Advertisement

First trial of Baltimore police officer in Freddie Gray death begins

Officer William G. Porter's trial will begin with jury selection.

By
Ed Adamczyk
Demonstrators march to protest the death of Freddie Gray on April 29 in Baltimore. Freddie Gray died after suffering a spinal injury while being arrested by Baltimore City Police earlier this month. The first trial of police officers allegedly involved in his death begins Monday. File photo by Kevin Dietsch/UPI
Demonstrators march to protest the death of Freddie Gray on April 29 in Baltimore. Freddie Gray died after suffering a spinal injury while being arrested by Baltimore City Police earlier this month. The first trial of police officers allegedly involved in his death begins Monday. File photo by Kevin Dietsch/UPI | License Photo

BALTIMORE, Nov. 30 (UPI) -- The trial for the first of six Baltimore police officers charged in the April death of Freddie Gray is set to begin Monday with jury selection.

William G. Porter, 26, will be the first officer to stand trial, in individual cases for each of the accused. The trials are expected to be closely watched as the death of 25-year-old Gray from a spinal injury allegedly sustained while shackled in the back of a police van is at the forefront of nationwide outcry over police brutality against black men detained by police.

Advertisement

A week of protests and some rioting broke out in Baltimore after Gray's death, and the quick announcement of criminal charges against the police officers surprised the nation.

Judge Barry G. Williams said 75 to 80 prospective jurors were expected for Monday's screening. It is unclear when opening arguments will begin, or how long the trial is expected to last.

RELATED Protesters shut down Chicago shopping district, demand federal probe in McDonald shooting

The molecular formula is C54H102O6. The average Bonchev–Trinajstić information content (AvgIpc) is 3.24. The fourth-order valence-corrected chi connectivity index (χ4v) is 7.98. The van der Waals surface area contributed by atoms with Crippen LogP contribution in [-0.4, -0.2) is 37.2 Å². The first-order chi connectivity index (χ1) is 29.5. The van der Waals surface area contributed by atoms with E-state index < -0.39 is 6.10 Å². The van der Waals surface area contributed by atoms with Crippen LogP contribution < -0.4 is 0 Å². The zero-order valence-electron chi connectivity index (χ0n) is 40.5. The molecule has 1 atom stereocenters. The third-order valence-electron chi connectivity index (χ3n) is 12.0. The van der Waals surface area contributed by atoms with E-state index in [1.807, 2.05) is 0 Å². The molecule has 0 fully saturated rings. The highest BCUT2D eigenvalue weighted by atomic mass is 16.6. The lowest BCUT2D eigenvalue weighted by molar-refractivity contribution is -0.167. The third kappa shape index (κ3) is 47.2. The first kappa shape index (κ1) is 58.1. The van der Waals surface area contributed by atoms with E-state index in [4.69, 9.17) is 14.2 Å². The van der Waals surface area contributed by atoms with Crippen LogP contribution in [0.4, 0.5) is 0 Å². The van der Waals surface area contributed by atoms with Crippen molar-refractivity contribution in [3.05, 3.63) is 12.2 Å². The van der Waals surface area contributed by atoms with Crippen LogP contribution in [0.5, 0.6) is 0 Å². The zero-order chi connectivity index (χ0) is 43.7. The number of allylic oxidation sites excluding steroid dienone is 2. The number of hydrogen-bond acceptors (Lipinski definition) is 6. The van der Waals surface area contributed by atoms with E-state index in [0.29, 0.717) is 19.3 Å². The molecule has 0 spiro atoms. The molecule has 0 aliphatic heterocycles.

"We just want fairness and justice for Freddie Gray in a legal, calm way, and the courtroom is where it's happening. We want the prosecutors to do the right thing and continue to press forward and get results. This is a different day for Baltimore citizens, to have police go to trial," said Tessa Hill-Alston, president of the NAACP local chapter. "This is a monumental thing."

Advertisement

The group intends to have an observer in the courtroom throughout the trial.

Court documents indicate Porter placed Gray in the back seat of the police van, shackled but not restrained in the vehicle by a seat belt or other device. Porter left to assist in another arrest, then returned to the van. After the van drove for about 45 minutes, Gray was found unresponsive. He died a week later from a severe spinal cord injury.

RELATED Arrests made after five protesters shot near Black Lives Matter protest in Minneapolis

Prosecutors say Porter should have sought medical attention for Gray. Porter is charged with manslaughter, second-degree assault, misconduct in office and reckless endangerment, as has pleaded not guilty. The city of Baltimore has agreed to a $6.4 million civil settlement to Gray's family.

RELATED Freddie Gray case will not be moved out of Baltimore, judge rules

RELATED 50 years after Watts Riots, police and race again at forefront

Latest Headlines